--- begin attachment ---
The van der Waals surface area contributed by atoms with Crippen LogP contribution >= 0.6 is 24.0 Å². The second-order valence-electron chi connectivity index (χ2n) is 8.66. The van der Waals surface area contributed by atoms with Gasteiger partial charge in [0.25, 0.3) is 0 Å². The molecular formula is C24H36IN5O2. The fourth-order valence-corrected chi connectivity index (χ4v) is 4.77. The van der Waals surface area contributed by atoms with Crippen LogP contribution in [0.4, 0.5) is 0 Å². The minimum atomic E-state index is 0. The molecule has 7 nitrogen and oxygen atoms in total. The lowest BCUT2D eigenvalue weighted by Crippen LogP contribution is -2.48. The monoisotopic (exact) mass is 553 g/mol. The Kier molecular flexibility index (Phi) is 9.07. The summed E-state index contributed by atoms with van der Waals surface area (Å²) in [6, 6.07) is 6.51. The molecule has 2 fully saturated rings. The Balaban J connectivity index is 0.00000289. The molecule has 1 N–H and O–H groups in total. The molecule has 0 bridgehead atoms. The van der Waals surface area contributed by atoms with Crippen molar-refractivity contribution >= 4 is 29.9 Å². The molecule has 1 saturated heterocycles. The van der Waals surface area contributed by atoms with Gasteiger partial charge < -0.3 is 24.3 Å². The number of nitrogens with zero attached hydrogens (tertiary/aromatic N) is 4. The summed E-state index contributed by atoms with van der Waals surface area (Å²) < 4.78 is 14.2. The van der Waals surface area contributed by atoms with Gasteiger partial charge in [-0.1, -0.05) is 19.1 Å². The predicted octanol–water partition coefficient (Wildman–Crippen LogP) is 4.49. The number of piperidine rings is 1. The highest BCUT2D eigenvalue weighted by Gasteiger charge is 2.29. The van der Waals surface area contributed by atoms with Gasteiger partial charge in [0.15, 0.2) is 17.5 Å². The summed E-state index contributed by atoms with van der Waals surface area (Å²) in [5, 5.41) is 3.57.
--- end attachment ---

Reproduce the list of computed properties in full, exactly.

The van der Waals surface area contributed by atoms with Crippen LogP contribution >= 0.6 is 24.0 Å². The second-order valence-electron chi connectivity index (χ2n) is 8.66. The van der Waals surface area contributed by atoms with Gasteiger partial charge in [0.25, 0.3) is 0 Å². The molecular formula is C24H36IN5O2. The fourth-order valence-corrected chi connectivity index (χ4v) is 4.77. The van der Waals surface area contributed by atoms with Crippen LogP contribution in [0.4, 0.5) is 0 Å². The minimum atomic E-state index is 0. The molecule has 7 nitrogen and oxygen atoms in total. The lowest BCUT2D eigenvalue weighted by Crippen LogP contribution is -2.48. The monoisotopic (exact) mass is 553 g/mol. The Kier molecular flexibility index (Phi) is 9.07. The summed E-state index contributed by atoms with van der Waals surface area (Å²) in [6, 6.07) is 6.51. The molecule has 2 fully saturated rings. The Balaban J connectivity index is 0.00000289. The molecule has 1 N–H and O–H groups in total. The molecule has 0 bridgehead atoms. The van der Waals surface area contributed by atoms with Crippen molar-refractivity contribution >= 4 is 29.9 Å². The molecule has 1 saturated heterocycles. The van der Waals surface area contributed by atoms with Gasteiger partial charge < -0.3 is 24.3 Å². The number of nitrogens with zero attached hydrogens (tertiary/aromatic N) is 4. The summed E-state index contributed by atoms with van der Waals surface area (Å²) < 4.78 is 14.2. The van der Waals surface area contributed by atoms with Gasteiger partial charge in [-0.1, -0.05) is 19.1 Å². The predicted octanol–water partition coefficient (Wildman–Crippen LogP) is 4.49. The number of piperidine rings is 1. The highest BCUT2D eigenvalue weighted by Gasteiger charge is 2.29. The van der Waals surface area contributed by atoms with Gasteiger partial charge in [0.15, 0.2) is 17.5 Å². The summed E-state index contributed by atoms with van der Waals surface area (Å²) in [5, 5.41) is 3.57.